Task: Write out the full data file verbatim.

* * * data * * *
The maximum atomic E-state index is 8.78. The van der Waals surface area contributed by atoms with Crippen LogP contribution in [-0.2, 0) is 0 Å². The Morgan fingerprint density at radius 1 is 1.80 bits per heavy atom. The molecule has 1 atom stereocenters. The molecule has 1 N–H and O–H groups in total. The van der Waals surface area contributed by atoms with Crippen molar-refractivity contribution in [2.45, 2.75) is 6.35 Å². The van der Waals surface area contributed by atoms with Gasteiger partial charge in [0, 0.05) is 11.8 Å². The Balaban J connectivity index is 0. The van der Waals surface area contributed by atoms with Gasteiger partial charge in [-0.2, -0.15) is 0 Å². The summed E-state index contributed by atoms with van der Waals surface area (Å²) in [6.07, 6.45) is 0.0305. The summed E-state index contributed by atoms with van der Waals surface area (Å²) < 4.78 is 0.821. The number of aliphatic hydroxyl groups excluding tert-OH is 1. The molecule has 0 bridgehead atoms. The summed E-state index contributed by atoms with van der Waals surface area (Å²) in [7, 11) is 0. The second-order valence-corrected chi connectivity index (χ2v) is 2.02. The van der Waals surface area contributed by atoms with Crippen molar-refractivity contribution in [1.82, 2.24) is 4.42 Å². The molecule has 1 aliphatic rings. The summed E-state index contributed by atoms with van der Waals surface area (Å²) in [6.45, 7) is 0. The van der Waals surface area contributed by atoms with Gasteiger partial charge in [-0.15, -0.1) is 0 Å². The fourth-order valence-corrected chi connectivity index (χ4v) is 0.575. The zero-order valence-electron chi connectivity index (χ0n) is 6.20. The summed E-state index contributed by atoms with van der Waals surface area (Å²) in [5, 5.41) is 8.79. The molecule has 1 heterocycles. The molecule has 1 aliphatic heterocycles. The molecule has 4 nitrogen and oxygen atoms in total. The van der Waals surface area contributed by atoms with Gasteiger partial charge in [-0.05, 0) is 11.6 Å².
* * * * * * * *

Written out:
The maximum atomic E-state index is 8.78. The van der Waals surface area contributed by atoms with Crippen LogP contribution in [-0.2, 0) is 0 Å². The Morgan fingerprint density at radius 1 is 1.80 bits per heavy atom. The molecule has 1 atom stereocenters. The molecule has 1 N–H and O–H groups in total. The van der Waals surface area contributed by atoms with Crippen molar-refractivity contribution in [2.45, 2.75) is 6.35 Å². The van der Waals surface area contributed by atoms with Gasteiger partial charge in [0, 0.05) is 11.8 Å². The Balaban J connectivity index is 0. The van der Waals surface area contributed by atoms with Gasteiger partial charge in [-0.2, -0.15) is 0 Å². The summed E-state index contributed by atoms with van der Waals surface area (Å²) in [6.07, 6.45) is 0.0305. The summed E-state index contributed by atoms with van der Waals surface area (Å²) < 4.78 is 0.821. The number of aliphatic hydroxyl groups excluding tert-OH is 1. The molecule has 0 bridgehead atoms. The summed E-state index contributed by atoms with van der Waals surface area (Å²) in [7, 11) is 0. The second-order valence-corrected chi connectivity index (χ2v) is 2.02. The van der Waals surface area contributed by atoms with Crippen molar-refractivity contribution in [1.82, 2.24) is 4.42 Å². The molecule has 1 aliphatic rings. The summed E-state index contributed by atoms with van der Waals surface area (Å²) in [6.45, 7) is 0. The van der Waals surface area contributed by atoms with Gasteiger partial charge in [-0.15, -0.1) is 0 Å². The fourth-order valence-corrected chi connectivity index (χ4v) is 0.575. The zero-order valence-electron chi connectivity index (χ0n) is 6.20. The summed E-state index contributed by atoms with van der Waals surface area (Å²) in [5, 5.41) is 8.79. The molecule has 1 heterocycles. The molecule has 1 aliphatic heterocycles. The molecule has 4 nitrogen and oxygen atoms in total. The van der Waals surface area contributed by atoms with Gasteiger partial charge in [-0.05, 0) is 11.6 Å².